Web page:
In all cases, the greatest reach is achieved in UMICs. Among HCP-administered medicines, the numbers of people who benefited from access strategies for oncology treatments ranges between 100 and 31,000 patients, while for asthma it is 100 to 10,000, and for ischaemic heart disease and stroke less than 100 to 238,000. Access strategies for self-administered therapies reach more patients – ranging from 100 to approximately 1.65 million in the case of diabetes and 1,000 to 70,000 for hypertensive heart disease.
The examples of access strategies captured in this analysis clustered around the same emerging markets, particularly China, Brazil and Mexico. Among LMICs, the examples cluster around India, Philippines and Egypt. Among LICs, Uganda, Ethiopia and Nepal stand out from a much thinner line-up.
Which companies stand out?
A few companies stand out for their consistent use of access strategies across the products analysed. These include Novartis, which exhibits leading practice across HCP- and self-administered products, as well as those procured at a supranational level by organisations such as UNICEF and Global Fund. Other stand-outs identified in the Index include Pfizer, for self-administered products; Takeda for HCP-administered products; and GSK, Johnson & Johnson and Sanofi for supranational products. The majority of the HCP-administered products with access strategies (78%) are also supported by capacity building, although once again those initiatives largely overlook LICs. For most of these products, specialist capacities, expertise or equipment is needed to make the diagnosis, select the right treatment and monitor outcomes and side effects.
Novartis exhibits leading practice across HCP- and self-administered products, as well as those procured at a supranational level by organisations such as UNICEF and Global Fund.
What next? Robust strategies with wide geographic scope are key to improving access at scale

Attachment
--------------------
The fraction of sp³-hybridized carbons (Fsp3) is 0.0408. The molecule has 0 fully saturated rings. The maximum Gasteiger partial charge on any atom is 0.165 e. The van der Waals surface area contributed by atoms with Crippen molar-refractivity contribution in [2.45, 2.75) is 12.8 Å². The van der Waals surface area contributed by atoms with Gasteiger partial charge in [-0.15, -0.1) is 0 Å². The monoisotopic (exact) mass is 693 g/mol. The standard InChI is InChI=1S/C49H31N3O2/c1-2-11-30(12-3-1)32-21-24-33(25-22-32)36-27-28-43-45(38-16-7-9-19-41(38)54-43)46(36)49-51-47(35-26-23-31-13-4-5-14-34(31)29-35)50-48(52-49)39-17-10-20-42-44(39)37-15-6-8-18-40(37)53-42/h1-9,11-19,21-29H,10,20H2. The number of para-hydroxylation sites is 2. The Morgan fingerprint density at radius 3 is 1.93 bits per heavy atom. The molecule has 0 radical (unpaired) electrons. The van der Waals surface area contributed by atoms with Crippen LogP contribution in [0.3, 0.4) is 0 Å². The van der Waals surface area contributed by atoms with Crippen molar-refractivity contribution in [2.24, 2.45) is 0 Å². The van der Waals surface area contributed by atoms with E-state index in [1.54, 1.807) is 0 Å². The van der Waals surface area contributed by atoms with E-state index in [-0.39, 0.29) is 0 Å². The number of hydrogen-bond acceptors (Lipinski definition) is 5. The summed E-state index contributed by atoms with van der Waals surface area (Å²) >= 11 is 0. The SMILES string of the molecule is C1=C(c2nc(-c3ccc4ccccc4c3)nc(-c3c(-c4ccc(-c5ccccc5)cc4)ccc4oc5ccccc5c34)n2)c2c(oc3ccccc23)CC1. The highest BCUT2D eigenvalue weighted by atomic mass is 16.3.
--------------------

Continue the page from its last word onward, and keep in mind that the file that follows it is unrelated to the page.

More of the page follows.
A lot more still needs to be done. Solving the access to medicine problem is fundamentally a question of taking action at scale: industry needs to reach more people with more products across a wider range of the world’s poorest countries.
Current industry access arrangements do not go far enough, and many of the world’s most vulnerable patients are still not receiving the life-saving medicines they need, especially in LMICs and LICs. Future strategies need to be more transparent and cover a wider range of countries, people and treatments.
While a 10-year analysis of Index trends published in 2019 found there had been an increase in access and affordability strategies by pharma companies, it is clear that progress is still only gradual. For example, many companies remain reluctant to enter into voluntary licensing arrangements, even for countries where they do not have a presence. Such licensing agreements currently remain confined to medicines for HIV and AIDS, hepatitis C, and now COVID-19. Since 1977, the World Health Organization has worked with more than 150 LICs and LMICs to develop Essential Medicines Lists (EMLs) – vital tools for ensuring universal health coverage, which is one of the UN’s Sustainable Development Goals. However, access to many of the newer and more expensive products on these lists will ultimately be determined in large part by industry action, underscoring the need for pharma companies to expand their use of access strategies to more products and countries.